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|Part II||Fyodor Dostoevsky|
|Page 3 of 7||
"Why, there must have been water at the bottom a foot deep. You can't dig a dry grave in Volkovo Cemetery."
"Why? Why, the place is waterlogged. It's a regular marsh. So they bury them in water. I've seen it myself ... many times."
(I had never seen it once, indeed I had never been in Volkovo, and had only heard stories of it.)
"Do you mean to say, you don't mind how you die?"
"But why should I die?" she answered, as though defending herself.
"Why, some day you will die, and you will die just the same as that dead woman. She was ... a girl like you. She died of consumption."
"A wench would have died in hospital ..." (She knows all about it already: she said "wench," not "girl.")
"She was in debt to her madam," I retorted, more and more provoked by the discussion; "and went on earning money for her up to the end, though she was in consumption. Some sledge-drivers standing by were talking about her to some soldiers and telling them so. No doubt they knew her. They were laughing. They were going to meet in a pot-house to drink to her memory."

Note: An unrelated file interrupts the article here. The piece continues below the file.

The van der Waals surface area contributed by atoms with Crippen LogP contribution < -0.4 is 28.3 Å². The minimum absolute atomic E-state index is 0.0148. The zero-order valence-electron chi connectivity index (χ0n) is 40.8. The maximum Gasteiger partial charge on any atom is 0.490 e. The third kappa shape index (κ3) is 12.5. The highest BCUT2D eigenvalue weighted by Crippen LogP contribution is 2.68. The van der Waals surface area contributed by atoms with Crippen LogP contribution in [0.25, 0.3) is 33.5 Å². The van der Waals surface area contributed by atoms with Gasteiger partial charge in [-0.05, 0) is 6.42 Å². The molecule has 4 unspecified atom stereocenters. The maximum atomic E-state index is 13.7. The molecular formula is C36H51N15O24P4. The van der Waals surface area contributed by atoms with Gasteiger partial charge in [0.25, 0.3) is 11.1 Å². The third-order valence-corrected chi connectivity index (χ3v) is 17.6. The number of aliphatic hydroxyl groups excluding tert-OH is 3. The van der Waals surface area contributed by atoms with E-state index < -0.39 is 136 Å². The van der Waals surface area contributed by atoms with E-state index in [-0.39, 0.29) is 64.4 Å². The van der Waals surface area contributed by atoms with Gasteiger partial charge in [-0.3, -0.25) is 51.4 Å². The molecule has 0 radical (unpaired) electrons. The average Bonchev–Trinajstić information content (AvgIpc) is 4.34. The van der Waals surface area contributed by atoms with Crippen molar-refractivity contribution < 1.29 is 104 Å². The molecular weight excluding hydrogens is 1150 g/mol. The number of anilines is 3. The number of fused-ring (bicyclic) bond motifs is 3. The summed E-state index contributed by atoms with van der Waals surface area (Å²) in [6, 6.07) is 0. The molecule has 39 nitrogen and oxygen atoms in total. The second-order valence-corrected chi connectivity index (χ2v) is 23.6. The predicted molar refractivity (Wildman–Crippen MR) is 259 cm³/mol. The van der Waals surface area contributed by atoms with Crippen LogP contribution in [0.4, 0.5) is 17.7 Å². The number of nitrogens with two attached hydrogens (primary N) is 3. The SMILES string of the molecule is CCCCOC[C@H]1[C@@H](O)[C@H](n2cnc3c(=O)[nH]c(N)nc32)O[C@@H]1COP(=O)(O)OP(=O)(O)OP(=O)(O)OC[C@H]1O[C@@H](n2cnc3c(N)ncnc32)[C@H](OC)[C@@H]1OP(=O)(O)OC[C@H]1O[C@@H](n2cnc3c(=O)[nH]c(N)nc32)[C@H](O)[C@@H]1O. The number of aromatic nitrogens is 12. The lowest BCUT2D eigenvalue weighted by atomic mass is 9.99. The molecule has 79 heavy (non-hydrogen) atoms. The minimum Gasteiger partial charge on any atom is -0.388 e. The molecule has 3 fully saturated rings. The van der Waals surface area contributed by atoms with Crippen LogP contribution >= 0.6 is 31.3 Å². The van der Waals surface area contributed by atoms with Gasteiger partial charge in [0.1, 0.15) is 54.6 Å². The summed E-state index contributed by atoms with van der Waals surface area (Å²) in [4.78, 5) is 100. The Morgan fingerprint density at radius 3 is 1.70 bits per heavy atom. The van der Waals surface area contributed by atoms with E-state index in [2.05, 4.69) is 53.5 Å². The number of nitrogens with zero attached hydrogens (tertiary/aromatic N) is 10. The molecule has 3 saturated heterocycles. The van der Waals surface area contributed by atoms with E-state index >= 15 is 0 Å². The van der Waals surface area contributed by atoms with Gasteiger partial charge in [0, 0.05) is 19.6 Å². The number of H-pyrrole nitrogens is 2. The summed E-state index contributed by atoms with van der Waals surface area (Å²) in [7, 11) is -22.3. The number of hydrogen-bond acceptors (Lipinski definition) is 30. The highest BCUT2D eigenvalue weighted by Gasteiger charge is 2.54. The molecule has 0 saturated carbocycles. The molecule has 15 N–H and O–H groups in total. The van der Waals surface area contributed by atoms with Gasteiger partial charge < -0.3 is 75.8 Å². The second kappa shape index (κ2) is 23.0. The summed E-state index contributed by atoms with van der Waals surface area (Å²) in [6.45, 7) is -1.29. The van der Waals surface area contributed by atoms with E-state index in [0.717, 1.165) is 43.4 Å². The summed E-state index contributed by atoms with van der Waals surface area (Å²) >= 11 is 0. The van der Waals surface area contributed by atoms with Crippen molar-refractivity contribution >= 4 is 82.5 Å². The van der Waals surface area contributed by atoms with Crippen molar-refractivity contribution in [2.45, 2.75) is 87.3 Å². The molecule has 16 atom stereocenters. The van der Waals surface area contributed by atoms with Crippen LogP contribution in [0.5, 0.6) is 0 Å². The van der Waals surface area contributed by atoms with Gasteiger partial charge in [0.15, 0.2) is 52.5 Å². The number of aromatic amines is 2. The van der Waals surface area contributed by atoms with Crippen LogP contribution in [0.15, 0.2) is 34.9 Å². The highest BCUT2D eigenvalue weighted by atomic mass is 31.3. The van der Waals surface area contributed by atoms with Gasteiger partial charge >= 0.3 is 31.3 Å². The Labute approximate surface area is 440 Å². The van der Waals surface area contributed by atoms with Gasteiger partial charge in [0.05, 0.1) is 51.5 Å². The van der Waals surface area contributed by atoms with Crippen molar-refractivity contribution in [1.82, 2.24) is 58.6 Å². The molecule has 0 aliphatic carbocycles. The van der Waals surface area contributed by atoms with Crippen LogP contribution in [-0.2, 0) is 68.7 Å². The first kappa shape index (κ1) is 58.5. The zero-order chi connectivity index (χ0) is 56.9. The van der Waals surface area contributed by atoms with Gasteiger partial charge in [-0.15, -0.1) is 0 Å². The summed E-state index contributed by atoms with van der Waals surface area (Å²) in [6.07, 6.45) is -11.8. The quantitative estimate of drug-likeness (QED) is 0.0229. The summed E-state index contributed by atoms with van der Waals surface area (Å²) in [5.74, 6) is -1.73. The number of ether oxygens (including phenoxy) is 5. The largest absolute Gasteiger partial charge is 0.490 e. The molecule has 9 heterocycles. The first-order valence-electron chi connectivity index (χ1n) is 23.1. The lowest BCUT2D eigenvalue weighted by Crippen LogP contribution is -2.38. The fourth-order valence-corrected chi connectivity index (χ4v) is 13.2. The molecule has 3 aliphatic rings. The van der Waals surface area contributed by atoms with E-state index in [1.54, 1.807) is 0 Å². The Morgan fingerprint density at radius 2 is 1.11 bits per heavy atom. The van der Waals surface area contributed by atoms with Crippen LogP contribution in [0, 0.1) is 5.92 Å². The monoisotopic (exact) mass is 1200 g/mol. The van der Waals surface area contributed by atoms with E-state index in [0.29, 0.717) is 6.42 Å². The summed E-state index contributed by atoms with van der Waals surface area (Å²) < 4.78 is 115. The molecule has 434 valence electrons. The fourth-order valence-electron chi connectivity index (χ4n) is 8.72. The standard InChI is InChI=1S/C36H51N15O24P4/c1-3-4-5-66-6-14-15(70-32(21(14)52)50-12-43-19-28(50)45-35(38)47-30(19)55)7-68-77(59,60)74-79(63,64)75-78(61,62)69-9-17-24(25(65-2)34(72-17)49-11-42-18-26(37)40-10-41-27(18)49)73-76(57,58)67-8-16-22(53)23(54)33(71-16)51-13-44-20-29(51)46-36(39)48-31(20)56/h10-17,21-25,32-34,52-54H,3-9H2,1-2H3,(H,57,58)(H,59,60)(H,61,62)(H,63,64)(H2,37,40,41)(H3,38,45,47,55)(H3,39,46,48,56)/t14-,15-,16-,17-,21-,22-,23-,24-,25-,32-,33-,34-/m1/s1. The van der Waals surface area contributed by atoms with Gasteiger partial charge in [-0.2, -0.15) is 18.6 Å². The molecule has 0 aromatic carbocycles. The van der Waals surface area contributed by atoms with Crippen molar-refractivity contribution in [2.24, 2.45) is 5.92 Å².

A great deal of this was my invention. Silence followed, profound silence. She did not stir.
"And is it better to die in a hospital?"
"Isn't it just the same? Besides, why should I die?" she added irritably.
"If not now, a little later."
"Why a little later?"
"Why, indeed? Now you are young, pretty, fresh, you fetch a high price. But after another year of this life you will be very different--you will go off."
"In a year?"
"Anyway, in a year you will be worth less," I continued malignantly. "You will go from here to something lower, another house; a year later-- to a third, lower and lower, and in seven years you will come to a basement in the Haymarket. That will be if you were lucky. But it would be much worse if you got some disease, consumption, say ... and caught a chill, or something or other. It's not easy to get over an illness in your way of life. If you catch anything you may not get rid of it. And so you would die."
"Oh, well, then I shall die," she answered, quite vindictively, and she made a quick movement.
"But one is sorry."
"Sorry for whom?"
"Sorry for life.
"Have you been engaged to be married? Eh?"
"What's that to you?"
"Oh, I am not cross-examining you. It's nothing to me. Why are you so cross? Of course you may have had your own troubles. What is it to me? It's simply that I felt sorry."
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